This collection of interviews explores the experiences of African American faculty and senior staff at UC Berkeley as part of the broader history of the University of California and its commitment to access and diversity. This project is grounded in the premise that higher education is one of the primary strategies for gaining social equality — access to employment and income — for historically disadvantaged communities. Moreover, the university, comprised of its students and faculty and administration, with all of its intellectual and financial resources operates as a critical touchstone in processes of systemic social change. Therefore the university functions not simply as an educational institution, but also as a significant site of past and future potential for imagining and crafting opportunity for ethnic and racial groups formerly excluded from higher education. This project recognizes that the University of California, as California's premier public educational institution, plays a significant role in the socioeconomic mobility of all of California’s residents. The story that we hope will emerge from this project is a story of California — its people and one of its most important public institutions.
About the project
In 2002, The Bancroft Library’s Oral History Center (then the Regional Oral History Office) began interviewing African American faculty who had come to Berkeley before the late 1970s as part of the African American Faculty and Senior Staff Oral History Project. The project was conceived by former Vice Chancellor of Student Affairs Russ Ellis and then-OHC Director and Professor of History Richard Cándida Smith, as part of OHC’s longstanding commitment to documenting the history of the University of California. Nadine Wilmot was the primary interviewer and project coordinator during her years at OHC. OHC staff (circa 2015) Linda Norton, David Dunham, Martin Meeker, and Neil Henry then brought the remaining interviews to completion.
What is important about these stories?
This collection of interviews features African American faculty and senior staff who have made key contributions to the university and to their disciplines.
This group, whose lives have spanned the Civil Rights and the Black Power movements and who numbered among the first to integrate the faculty at historically white, mainstream institutions, represent, in their way(s) the autobiography of a generation. As self-conscious actor/participants, they reflect on the ways that they have occupied and engaged with the different ideologies, political stances, and identities that transverse their lives, as they have crossed the boundaries separating black and white worlds in America.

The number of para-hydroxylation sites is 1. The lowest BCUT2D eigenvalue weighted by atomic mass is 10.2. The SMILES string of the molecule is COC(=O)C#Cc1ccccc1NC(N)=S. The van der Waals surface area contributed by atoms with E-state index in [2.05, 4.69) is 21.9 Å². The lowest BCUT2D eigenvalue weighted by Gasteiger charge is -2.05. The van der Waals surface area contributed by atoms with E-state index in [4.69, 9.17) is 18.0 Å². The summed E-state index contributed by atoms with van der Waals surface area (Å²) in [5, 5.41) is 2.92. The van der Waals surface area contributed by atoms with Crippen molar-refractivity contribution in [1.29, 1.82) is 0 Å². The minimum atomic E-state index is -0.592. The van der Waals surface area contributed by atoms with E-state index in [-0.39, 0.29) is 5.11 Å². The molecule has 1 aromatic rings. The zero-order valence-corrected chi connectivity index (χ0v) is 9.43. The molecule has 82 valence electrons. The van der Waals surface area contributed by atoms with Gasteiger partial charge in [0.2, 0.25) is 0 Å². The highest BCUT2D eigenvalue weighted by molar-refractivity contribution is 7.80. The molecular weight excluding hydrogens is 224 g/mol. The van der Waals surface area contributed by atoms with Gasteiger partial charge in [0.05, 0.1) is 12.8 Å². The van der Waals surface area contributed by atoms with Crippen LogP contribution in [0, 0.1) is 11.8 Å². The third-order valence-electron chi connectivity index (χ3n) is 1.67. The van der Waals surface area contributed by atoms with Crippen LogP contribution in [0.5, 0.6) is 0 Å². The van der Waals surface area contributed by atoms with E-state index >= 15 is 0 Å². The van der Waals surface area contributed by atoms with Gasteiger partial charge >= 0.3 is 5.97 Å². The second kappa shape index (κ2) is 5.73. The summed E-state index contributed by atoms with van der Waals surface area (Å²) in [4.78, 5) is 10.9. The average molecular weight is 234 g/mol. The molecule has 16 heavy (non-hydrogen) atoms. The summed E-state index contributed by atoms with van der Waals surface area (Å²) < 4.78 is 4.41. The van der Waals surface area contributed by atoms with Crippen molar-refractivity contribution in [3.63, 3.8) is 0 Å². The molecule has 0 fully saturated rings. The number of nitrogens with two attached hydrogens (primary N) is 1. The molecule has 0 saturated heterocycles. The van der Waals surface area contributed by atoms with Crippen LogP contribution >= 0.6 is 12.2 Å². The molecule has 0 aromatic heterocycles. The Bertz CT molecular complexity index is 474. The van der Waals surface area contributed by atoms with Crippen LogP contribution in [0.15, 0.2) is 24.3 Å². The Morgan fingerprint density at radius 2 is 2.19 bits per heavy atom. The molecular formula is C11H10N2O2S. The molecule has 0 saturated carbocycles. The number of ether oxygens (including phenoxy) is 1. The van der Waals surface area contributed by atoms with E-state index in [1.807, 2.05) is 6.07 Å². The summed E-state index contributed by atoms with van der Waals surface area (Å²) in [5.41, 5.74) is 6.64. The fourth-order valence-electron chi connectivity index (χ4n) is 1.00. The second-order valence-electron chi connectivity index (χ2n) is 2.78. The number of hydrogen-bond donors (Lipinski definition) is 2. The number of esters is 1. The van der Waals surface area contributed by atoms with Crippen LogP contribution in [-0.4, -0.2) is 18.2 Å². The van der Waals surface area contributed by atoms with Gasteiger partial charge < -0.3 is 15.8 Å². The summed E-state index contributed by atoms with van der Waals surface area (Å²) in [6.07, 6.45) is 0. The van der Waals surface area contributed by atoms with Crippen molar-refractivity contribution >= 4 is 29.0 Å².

Central to these interviews are stories of the university and how it has made sense of and incorporated issues of diversity into its environs — its student body, faculty, staff, and curriculum. Some of the key stories that emerge in this set of interviews are the stories of the Third World Strike and Third World College; the creation of the African American Studies Department; the formation of affirmative action policy and its subsequent demise with SP1, SP2, and Proposition 209; and the circumstances surrounding the creation of the American Cultures requirement.
Who was interviewed and how were they selected?
Our cohort included all tenure track faculty who were at U.C. Berkeley prior to 1975. We also interviewed individuals who did not fit these guidelines but were spouses to faculty and/or added significant perspectives to the project.
Key topics explored in these interviews
- The history of affirmative action, diversity, and access at UC Berkeley.
- The culture of the academy, and UC Berkeley, in particular, how gender, race, sexuality, and class operate in the academy.
- Curricular transformation: the Third World Strike of 1969, the birth of African American and Ethnic Studies Departments, and the American Cultures Requirement.
- Social movements: the Civil Rights Movement, Black Power, and Third World Marxism.
- History of higher education in the U.S.
Interviewers (active circa 2002-05)
Richard Cándida Smith
Robert Allen, African American Studies
Russ Ellis, Jr., Architecture, Former Vice Chancellor of Undergraduate Affairs
Charles Henry, African American Studies
Patricia Hilden, Ethnic Studies
Waldo Martin, History
These pioneering colleagues passed away before they could be interviewed for this oral history project.
Barbara Christian (1943-2000)
Professor of African American Studies
O’Neil Ray Collins (1931-1989)
Professor of Botany
Harry Morrison (1932-2002)
Professor Emeritus of Physics
John Uzu Ogbu (1939-2003)
Professor of Anthropology
William Shack (1923-2000)
Professor Emeritus of Anthropology
Kenneth Harlan Simmons (1933-2010)
Professor Emeritus of Architecture
Staten Wentford Webster (1928-1987)
Professor of Education